Captain Thomas Townsend

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Captain Thomas Townsend
Died 1712
Nationality American
Known for Early settler of American colonies
Home town Oyster Bay, Long Island
Religion Quaker
Spouse(s) Sarah Coles, Mary Almy
Children Temperance Townsend, Sylvanus Townsend, John Townsend (1672-1790), Freelove Townsend (b.1674), Sarah (1679-1731)
Parent(s) John Townsend (1608-1668) and Elizabeth Montgomery (1606-1684)

Captain Thomas Townsend was an early settler of the American Colonies. Captain Townsend was the son of John Townsend and his wife Elizabeth, both early settlers on Long Island.


Thompson's History of L.I., Vol. II, p. 343, asserts that John Townsend, with his brothers Henry and Richard, were in Boston in 1637, from which they moved to Flushing on Long Island. The second son of John, Captain Thomas Townsend, was baptized in the Reformed Dutch Church of New Netherland on 16 Dec 1642, with sponsors including his uncle Henry Townsend, Rebecca Breton, and Claertje Gerrits.

In 1645 John Townsend received a land patent from Gov. Kieft in Flushing.[1] In 1658, John Townsend moved with his brothers to Oyster Bay, which was beyond the active reach of the Dutch. Here he spent the remainder of his life, and died at Oyster Bay, in 1695.[2]

Captain Thomas Townsend was in Rhode Island after the Dutch and English war, and engaged in trading. Later he went to Oyster Bay where he obtained land and built a house around 1673. He was named a patentee securing title to land in 1677.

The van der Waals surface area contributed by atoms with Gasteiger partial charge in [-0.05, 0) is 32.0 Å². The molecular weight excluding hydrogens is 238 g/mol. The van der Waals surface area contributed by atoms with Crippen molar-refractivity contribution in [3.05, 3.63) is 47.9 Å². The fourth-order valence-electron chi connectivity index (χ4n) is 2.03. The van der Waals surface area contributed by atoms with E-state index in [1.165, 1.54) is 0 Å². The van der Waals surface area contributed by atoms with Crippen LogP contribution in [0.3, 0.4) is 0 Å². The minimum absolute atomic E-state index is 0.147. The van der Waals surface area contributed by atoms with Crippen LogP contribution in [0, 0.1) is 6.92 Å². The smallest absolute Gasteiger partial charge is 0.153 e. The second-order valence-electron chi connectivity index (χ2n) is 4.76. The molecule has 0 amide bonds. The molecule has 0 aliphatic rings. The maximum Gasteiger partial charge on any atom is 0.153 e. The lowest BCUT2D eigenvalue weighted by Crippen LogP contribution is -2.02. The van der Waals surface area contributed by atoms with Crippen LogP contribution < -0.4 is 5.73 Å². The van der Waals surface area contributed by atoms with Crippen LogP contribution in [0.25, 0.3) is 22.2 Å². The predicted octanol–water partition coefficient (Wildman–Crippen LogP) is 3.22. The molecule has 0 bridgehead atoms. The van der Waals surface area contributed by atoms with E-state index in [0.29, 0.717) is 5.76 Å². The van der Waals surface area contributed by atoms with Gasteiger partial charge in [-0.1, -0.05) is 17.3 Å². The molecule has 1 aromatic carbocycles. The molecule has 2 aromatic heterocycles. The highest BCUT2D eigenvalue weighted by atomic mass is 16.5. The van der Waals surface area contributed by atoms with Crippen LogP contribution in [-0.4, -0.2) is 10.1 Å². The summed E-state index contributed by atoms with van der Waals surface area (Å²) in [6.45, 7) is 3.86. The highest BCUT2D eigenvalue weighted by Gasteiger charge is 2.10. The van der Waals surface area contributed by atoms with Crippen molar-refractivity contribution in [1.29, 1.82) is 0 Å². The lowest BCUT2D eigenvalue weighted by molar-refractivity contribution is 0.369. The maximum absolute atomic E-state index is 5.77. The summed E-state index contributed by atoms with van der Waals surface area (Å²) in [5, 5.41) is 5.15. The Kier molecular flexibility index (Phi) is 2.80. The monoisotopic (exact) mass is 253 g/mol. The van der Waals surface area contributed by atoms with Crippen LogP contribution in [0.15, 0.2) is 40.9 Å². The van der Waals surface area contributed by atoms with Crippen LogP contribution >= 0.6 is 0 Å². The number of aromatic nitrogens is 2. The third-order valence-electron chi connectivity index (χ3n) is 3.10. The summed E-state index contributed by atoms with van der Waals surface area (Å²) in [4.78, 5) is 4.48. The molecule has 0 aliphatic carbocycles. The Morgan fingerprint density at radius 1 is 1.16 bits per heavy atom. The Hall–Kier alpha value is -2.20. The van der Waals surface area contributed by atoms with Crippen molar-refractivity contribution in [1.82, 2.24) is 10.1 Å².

Records indicate Thomas resided in Portsmouth, Rhode Island in 1686, where he was chosen sheriff in 1696. At a town meeting at Portsmouth on 4 May 1698, it was found "that whereas Thos. Townsend, late sheriff, did by his neglect let Wm. Downs, a pirate, escape from jail, voted that said Townsend be brot (sic) to trial for said act."[3]

Shortly after this he moved to Tiverton, a new settlement in Massachusetts. In a deed dated July 1702 to his daughter Sarah, then wife of Abraham Underhill, he calls himself "now living in Tiverton, county of Bristol, Province of Mass."

Captain Townsend married his first wife Sarah, daughter of Robert Coles and Mary Hawxhurst. From this marriage he had his children including Temperance, Sylvanus, Freelove (born 29 Dec 1674), Sarah and John. Captain Townsend married a second wife, Mary, the widow of Col. Job Almy, and daughter of Christopher and Susannah Unthank, of Warwick, R.I. His second marriage resulted in no offspring.

Captain Townsend in his official position as Justice performed marriages, and it is believed he performed the rite between his daughter Freelove and Major Thomas Jones. In 1688 Thomas Townsend bought of the Massapequa Indians a piece of land at Souther Oyster Bay, after which he gave it in 1695 "unto Thomas Jones of Oyster Bay, my son-in-law, and to Freelove his wife, my daughter."[4]

He is posthumously remembered as being "untiring energy and for many years took an active and leading part in the early matters of Oyster Bay, and in the settlement of the boundary disputes between the towns of Huntington and Oyster Bay, and in the dealings between his townspeople and the Indians the services of our trusty and beloved friend, Thos. Townsend, were indispensable."[5]


  1. ^ American Ancestry, by Thomas Patrick Hughes, Frank Munsell (1887)
  2. ^ Hughes, Thomas Patrick (1887). American Ancestry. New York: J. Munsell's Sons. pp. 83–84. OCLC 27520905. 
  3. ^ Colonial records Rhode Island, III, p. 333)
  4. ^ History of New York during the revolutionary war: and of the leading events by Thomas Jones, 1879, p. liv
  5. ^ The Jones Family of Long Island: Descendants of Major Thomas Jones, by John Henry Jones, 1999, p.26.